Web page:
Now the soul and the spirit are certainly a part of the man, but certainly not the man; for the perfect man consists in the commingling and the union of the soul receiving the spirit of the Father, and the admixture of that fleshly nature which was moulded after the image of God.

[...] When the spirit here blended with the soul is united to God’s handiwork, the man is rendered spiritual and perfect because of the outpouring of the Spirit, and this is he who was made in the image and likeness of God.

But if the Spirit be wanting to the soul, he who is such is indeed of an animal nature, and being left carnal, shall be an imperfect being, possessing indeed the image of God in his formation, but not receiving the similitude through the Spirit; and thus is this being imperfect.

[...] That flesh which has been moulded is not a perfect man in itself, but the body of a man, and part of a man. Neither is the soul itself, considered apart by itself, the man; but it is the soul of a man, and part of a man. Neither is the spirit a man, for it is called the spirit, and not a man; but the commingling and union of all these constitutes the perfect man.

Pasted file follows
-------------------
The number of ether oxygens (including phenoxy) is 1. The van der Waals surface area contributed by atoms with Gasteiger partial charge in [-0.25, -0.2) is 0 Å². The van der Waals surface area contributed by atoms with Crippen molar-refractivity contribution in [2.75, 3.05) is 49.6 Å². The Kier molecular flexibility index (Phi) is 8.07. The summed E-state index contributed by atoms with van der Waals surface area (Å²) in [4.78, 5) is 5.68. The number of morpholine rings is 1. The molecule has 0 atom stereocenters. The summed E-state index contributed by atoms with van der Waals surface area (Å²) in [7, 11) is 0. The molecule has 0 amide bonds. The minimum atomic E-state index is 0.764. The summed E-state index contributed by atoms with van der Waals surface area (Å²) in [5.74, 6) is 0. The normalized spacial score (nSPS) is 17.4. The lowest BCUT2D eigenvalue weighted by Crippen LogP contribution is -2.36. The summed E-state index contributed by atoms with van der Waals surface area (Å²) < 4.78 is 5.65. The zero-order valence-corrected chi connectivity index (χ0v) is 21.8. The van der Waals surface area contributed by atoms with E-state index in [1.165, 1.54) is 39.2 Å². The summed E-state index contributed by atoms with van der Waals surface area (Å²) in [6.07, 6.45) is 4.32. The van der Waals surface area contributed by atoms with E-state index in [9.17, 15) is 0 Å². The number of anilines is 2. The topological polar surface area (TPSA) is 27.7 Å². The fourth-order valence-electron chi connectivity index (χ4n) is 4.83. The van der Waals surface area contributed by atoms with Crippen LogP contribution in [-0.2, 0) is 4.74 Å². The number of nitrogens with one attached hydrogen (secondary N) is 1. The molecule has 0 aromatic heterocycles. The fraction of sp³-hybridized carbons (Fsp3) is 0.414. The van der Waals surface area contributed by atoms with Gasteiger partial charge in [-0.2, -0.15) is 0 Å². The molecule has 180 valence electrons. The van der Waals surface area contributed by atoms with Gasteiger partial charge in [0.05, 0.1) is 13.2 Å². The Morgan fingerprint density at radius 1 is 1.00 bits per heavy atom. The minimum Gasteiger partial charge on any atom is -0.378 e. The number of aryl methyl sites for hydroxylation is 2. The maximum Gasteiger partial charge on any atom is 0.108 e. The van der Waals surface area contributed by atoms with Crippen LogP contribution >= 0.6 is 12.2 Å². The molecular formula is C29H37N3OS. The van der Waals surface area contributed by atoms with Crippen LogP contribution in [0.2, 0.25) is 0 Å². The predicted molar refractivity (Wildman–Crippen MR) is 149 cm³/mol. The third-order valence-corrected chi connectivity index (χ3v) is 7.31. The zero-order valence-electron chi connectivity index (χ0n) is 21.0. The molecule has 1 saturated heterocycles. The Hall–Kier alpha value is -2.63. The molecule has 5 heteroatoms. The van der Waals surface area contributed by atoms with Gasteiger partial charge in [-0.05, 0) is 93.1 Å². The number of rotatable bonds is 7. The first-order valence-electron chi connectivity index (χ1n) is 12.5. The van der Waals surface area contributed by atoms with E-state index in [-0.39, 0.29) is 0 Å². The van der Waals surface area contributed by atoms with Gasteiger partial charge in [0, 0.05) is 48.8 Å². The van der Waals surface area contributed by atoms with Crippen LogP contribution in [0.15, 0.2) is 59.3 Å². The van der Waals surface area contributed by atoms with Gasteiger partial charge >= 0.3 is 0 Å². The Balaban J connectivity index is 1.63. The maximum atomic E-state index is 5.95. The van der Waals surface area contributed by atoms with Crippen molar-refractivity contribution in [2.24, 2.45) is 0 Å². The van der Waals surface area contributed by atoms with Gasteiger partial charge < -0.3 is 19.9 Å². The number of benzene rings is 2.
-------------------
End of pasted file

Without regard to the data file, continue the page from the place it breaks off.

And for this cause does the apostle, explaining himself, make it clear that the saved man is a complete man as well as a spiritual man; saying thus in the first Epistle to the Thessalonians: “Now the God of peace sanctify you perfect; and may your spirit, and soul, and body be preserved whole without complaint to the coming of the Lord Jesus Christ.”

Now what was his object in praying that these three — that is, soul, body, and spirit — might be preserved to the coming of the Lord, unless he was aware of the [future] reintegration and union of the three, and that they should be heirs of one and the same salvation? For this cause also he declares that those are “the perfect” who present unto the Lord the three component parts without offence.

Those, then, are the perfect who have had the Spirit of God remaining in them, and have preserved their souls and bodies blameless, holding fast the faith of God, that is, that faith which is directed towards God, and maintaining righteous dealings with respect to their neighbours.

Irenaeus of Lyons (2nd century AD – c. 202): Adversus Haereses, 5, 6, 1.

MY COMMENTARY


1 the perfect man consists in the commingling and the union of the soul receiving the spirit of the Father, and the admixture of that fleshly nature which was moulded after the image of God..